C1: Little Variety• Mangrove is species poor as there areonly 4 main species present: Avicennia,Sonneratia, Rhizophora, Bruguiera• This is because only Halophytes (salttolerant plants) can survive in this region.
C2: Dense & Luxuriant• Most form a dense, continuous canopydue to the presence of high temperaturesand high rainfall.
C3: SparseUndergrowth• Little sunlight filters through the dense,continuous canopy.• Hence there is little undergrowth present inthis layer.
C4: Evergreen leaves• As there is high temperature and highrainfall throughout the year, the leavesremain evergreen.
C5: Colourful flowers• The flowers are generally colourful toattract insects to pollinate its flowers.
C6: Buoyant Fruits• This enables fruits to be carried away bywaves and currents to new coastal areas.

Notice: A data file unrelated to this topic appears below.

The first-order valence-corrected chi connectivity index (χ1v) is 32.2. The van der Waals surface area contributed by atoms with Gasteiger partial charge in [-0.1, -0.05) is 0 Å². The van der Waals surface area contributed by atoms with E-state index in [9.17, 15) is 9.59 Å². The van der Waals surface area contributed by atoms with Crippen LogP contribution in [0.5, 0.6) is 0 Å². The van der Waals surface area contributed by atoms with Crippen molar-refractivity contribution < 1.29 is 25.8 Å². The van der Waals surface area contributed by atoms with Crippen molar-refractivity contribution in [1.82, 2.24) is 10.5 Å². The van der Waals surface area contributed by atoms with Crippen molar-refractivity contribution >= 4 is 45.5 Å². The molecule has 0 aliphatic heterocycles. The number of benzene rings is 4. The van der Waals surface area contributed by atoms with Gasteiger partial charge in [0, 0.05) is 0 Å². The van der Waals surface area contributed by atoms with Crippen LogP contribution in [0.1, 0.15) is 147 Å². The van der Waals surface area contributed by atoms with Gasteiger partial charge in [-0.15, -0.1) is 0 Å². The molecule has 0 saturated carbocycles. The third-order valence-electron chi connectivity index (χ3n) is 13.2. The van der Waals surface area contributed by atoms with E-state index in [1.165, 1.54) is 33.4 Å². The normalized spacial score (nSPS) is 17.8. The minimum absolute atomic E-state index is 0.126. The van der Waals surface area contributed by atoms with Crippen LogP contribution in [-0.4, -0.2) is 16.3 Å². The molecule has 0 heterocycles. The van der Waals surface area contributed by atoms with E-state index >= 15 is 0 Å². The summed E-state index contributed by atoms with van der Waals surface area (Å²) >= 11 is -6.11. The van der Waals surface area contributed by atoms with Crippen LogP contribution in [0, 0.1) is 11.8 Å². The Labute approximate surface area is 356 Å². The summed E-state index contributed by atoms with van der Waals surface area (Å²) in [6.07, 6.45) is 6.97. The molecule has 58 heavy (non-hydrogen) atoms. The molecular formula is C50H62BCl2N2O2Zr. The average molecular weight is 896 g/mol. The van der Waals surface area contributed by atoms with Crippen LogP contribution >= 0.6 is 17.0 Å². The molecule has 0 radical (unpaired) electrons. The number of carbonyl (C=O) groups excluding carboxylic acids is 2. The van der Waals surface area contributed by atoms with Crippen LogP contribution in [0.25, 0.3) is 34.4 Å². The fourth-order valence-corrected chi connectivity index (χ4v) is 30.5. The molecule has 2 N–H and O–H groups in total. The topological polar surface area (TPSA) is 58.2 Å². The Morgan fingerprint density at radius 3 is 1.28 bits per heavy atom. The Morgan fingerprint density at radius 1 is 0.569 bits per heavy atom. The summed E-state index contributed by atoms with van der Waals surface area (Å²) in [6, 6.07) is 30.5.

A1: High rainfall• The leaves are broad with drip tips toenable water to flow off the leaves quickly.
A2: High Temperature• The leaves are thick and leathery toreduce water loss through transpiration.
A3: Salt• Avicennia are salt secretors: They excreteexcess salt on their leaves which are thenremoved by the wind or rain.• Bruguiera, Rhizophora, Sonneratia areultrafiltrators: They absorb salt and store it inthe old leaves which fall off eventually.
A4: Oxygen Deprived• Due to waterlogged conditions in themangrove environment, the soil is oxygen-deprived.• Avicennia and Sonneratia have aerial roots:As these roots are exposed during low tide,they take in oxygen.
A5: Muddy Soil• Prop Roots– Rhizophora: Stilt or prop roots which anchor the rootsfirmly to the ground• Keed Roots (Knee-Like)– Bruguiera: Kneed roots that provide firm support onthe soft soil.• Fruits with elongated structure:– Rhizophora: enables the fruits to anchor in soft muddysoil.